With Verizon finally confirming the news that it is going to start selling the iPhone, there are plenty of eyes watching AT&T to see what happens. Will hordes of exasperated subscribers cancel their contracts and switch? Given some of the criticism of AT&T’s network, it’s not hard to imagine an exodus.
That pessimistic view of AT&T’s chances is given a big push by this survey by ChangeWave, which must count as one of the most drastic predictions of the impact Verizon selling the iPhone will have on the market. According to the numbers, a full 16 per cent of AT&T users intend to switch to Verizon as soon as it starts selling the iPhone.
(It’s worth noting, too, that this question was asked before the February launch was confirmed, so it would be reasonable to suggest the numbers could be even higher now.)
So what does that mean for AT&T? Panic stations? Perhaps not.
In fact, prior experience suggests that the Verizon iPhone will almost certainly going to have a smaller impact on AT&T’s sales figures than ChangeWave’s research suggests.
Why? Well, for a start, there’s the significant difference between somebody saying they’ll switch providers and those actually doing it.
Then there are the mitigating factors that also make a difference: coverage, contract expiration dates, termination fees and other obstacles. With all that taken into account, Kevin’s smart analysis of the impact, suggests there may as many as one or two million switchers out there.
But there’s another important factor worth remembering too: This isn’t a zero-sum game.
To find out what I mean, it’s worth taking a look across the Atlantic to see what happened when the iPhone lost its exclusivity in the UK.
When the iPhone first launched in Britain, it was — just like in the U.S. — subject to an exclusive deal with one company. The O2 network had played a hard and expensive game to land the deal, and it kept hold of the exclusivity for two years, despite criticisms that O2’s network wasn’t good enough and that coverage was spotty (sound familiar?).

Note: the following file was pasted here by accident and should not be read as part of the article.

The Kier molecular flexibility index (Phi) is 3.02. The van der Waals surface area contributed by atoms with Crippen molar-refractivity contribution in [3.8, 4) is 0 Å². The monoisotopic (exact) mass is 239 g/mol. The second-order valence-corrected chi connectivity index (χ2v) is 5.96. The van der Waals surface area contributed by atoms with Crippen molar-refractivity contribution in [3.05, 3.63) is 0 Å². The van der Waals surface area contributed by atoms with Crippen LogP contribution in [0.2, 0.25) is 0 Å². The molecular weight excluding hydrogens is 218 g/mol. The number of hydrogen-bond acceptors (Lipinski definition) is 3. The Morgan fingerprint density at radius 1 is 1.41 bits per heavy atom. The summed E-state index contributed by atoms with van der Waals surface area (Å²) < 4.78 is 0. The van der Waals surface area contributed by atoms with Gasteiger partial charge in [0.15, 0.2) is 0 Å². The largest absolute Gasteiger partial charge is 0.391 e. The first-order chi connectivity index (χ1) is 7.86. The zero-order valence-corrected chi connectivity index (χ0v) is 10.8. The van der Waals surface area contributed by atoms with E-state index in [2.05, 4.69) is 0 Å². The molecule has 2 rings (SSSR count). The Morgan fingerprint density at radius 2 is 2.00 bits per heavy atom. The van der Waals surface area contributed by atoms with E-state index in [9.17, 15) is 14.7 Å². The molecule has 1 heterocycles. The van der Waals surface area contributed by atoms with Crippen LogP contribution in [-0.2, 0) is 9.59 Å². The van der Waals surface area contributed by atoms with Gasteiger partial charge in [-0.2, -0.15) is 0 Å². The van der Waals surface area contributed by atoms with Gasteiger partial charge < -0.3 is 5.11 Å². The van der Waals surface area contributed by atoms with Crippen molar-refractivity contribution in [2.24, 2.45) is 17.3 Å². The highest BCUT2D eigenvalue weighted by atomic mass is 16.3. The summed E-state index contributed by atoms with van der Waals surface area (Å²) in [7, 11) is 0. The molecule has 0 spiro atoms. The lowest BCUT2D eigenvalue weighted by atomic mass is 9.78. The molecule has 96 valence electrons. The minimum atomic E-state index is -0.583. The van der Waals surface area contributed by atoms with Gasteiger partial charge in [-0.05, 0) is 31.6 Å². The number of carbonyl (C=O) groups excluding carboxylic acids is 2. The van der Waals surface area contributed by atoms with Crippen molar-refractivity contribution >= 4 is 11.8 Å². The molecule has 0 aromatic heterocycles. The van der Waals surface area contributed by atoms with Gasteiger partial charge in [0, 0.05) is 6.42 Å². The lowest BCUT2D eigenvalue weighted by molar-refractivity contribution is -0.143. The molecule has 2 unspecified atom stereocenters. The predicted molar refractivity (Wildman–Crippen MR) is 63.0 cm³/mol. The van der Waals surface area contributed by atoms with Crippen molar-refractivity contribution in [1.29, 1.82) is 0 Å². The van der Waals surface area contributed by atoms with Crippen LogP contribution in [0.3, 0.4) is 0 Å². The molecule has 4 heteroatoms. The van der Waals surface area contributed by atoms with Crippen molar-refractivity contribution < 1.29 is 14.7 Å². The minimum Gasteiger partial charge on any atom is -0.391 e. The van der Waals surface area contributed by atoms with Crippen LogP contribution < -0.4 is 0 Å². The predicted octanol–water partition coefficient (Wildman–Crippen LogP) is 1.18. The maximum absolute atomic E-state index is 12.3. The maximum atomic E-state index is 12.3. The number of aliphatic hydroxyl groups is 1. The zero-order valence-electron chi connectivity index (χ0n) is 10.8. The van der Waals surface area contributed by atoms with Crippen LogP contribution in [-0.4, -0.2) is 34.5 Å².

Then, through late 2009 and early 2010, with pressure increasing from European competition regulators, the lock was lifted, and the rest of the country’s voracious mobile operators got an in. Suddenly the iPhone was everywhere: Orange shifted a record number of handsets in a single day. Vodafone, a short while later, had to contend with “phenomenal” demand and managed 100,000 sales in a week. The story was similar on other networks.
People had expected an exodus from O2, but it didn’t seem to happen that way. In fact, the company that had most to lose seemed to benefit: iPhone sales seemed to accelerate. In February 2010, just after its rivals first started selling the handset, the company announced that it had passed 2 million iPhone sales. By July that year, just four months later, it had racked up another million.
Rather than sinking after losing exclusivity, a broader market for the iPhone seemed to become a rising tide that lifted all boats.
There are qualifiers, of course: perhaps O2’s sales would have been higher if it still had exclusivity, and perhaps competition means it’s making less money on each sale. But what’s clear is that a wider, competitive market has helped the iPhone in Britain. Rather than having to cope with a smaller and smaller slice of the market, the pie just kept getting bigger.
There will be switchers, of course. If you live in an area where Verizon can provide service and AT&T struggles, it’s a no-brainer. If you can get a good deal and your contract is up, it will be enticing. But rather than being a battle where one must lose in order for the other to win, it’s just possible that both AT&T and Verizon could benefit from the competition.
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